Why I'm proud to call myself a freelancer

I want to reclaim the term freelancer


I have no shame in calling myself a freelancer. I know that for some people the term freelancer has negative conations. It's got the word "free" in it which implies we do work for free, plus there's that myth that people who freelance only do so because they can't get a real job. 

I want to reclaim the term freelancer. For me, it encapsulates the ethos of how I work for myself on my own terms. I'm proud to call myself a freelancer. In doing so, I hope to change the narrative around what freelancing is and what freelancers do.

To start with, free doesn't just mean "unpaid", it also means freedom. And have you ever looked up the original definition of the word? It’s brilliant. It dates back to the early 1800s when medieval knights would fight for whichever lord or nation paid them the most money and as such, a "free lance" was someone who sold their swordsman services to the highest bidder. The first written reference to a free lance is in Sir Walter Scott's novel, Ivanhoe, where a feudal lord refers to the paid army he's assembled:

"I offered Richard the service of my Free Lances, and he refused them—I will lead them to Hull, seize on shipping, and embark for Flanders; thanks to the bustling times, a man of action will always find employment."

As modern-day freelancers, it often feels like we are going to battle. Rather than fighting physical wars, we come up against unfair working conditions and late payments. I've written before about how I feel like I'm putting on metaphorical armour every time I chase an overdue invoice. In moments like that, I often think about those medieval mercenaries. They weren't tied to any individual or commander, instead, they were out forging their own path and only taking the best offer for it. Talk about knowing their worth.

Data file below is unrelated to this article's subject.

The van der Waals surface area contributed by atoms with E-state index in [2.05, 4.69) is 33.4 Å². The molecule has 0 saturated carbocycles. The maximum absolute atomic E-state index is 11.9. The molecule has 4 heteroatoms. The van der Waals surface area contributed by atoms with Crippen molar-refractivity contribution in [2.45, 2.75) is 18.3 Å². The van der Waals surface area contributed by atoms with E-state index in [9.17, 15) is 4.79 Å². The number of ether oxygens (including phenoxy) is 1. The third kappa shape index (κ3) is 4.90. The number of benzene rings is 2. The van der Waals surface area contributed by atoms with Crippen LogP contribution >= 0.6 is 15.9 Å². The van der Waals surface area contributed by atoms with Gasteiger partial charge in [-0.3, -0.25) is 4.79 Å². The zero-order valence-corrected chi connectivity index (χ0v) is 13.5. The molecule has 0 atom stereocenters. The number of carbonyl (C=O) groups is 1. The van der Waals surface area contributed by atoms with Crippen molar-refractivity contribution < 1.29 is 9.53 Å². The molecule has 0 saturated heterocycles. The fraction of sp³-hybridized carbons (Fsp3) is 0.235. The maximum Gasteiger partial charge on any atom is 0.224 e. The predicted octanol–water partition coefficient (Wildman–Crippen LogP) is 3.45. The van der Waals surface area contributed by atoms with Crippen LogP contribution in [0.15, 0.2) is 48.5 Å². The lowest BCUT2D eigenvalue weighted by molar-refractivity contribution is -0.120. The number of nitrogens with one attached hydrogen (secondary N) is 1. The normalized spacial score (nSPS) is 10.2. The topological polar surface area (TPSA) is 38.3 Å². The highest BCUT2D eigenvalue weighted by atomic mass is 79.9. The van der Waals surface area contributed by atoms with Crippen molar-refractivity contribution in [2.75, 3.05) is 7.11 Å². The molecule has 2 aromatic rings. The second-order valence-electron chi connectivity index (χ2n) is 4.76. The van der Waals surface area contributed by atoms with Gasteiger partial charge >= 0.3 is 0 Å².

I'll stop with the references to the medieval knights now as I do also recognise that they did, well, go out and kill people... so I can only take the comparisons to them so far. My broader point is that they were doing their jobs and not accepting any bullshit along the way. A philosophy I think we can all learn from. 

It's no accident that I called this newsletter The Professional Freelancer. For some people, the idea of a professional freelancer is a contradiction in terms, but I wanted to show that freelancing is serious business. The more we take ourselves as freelancers seriously and treat what we do as a profession like any other, the more companies and the rest of work culture will start to pay attention and treat us with the professionalism we deserve.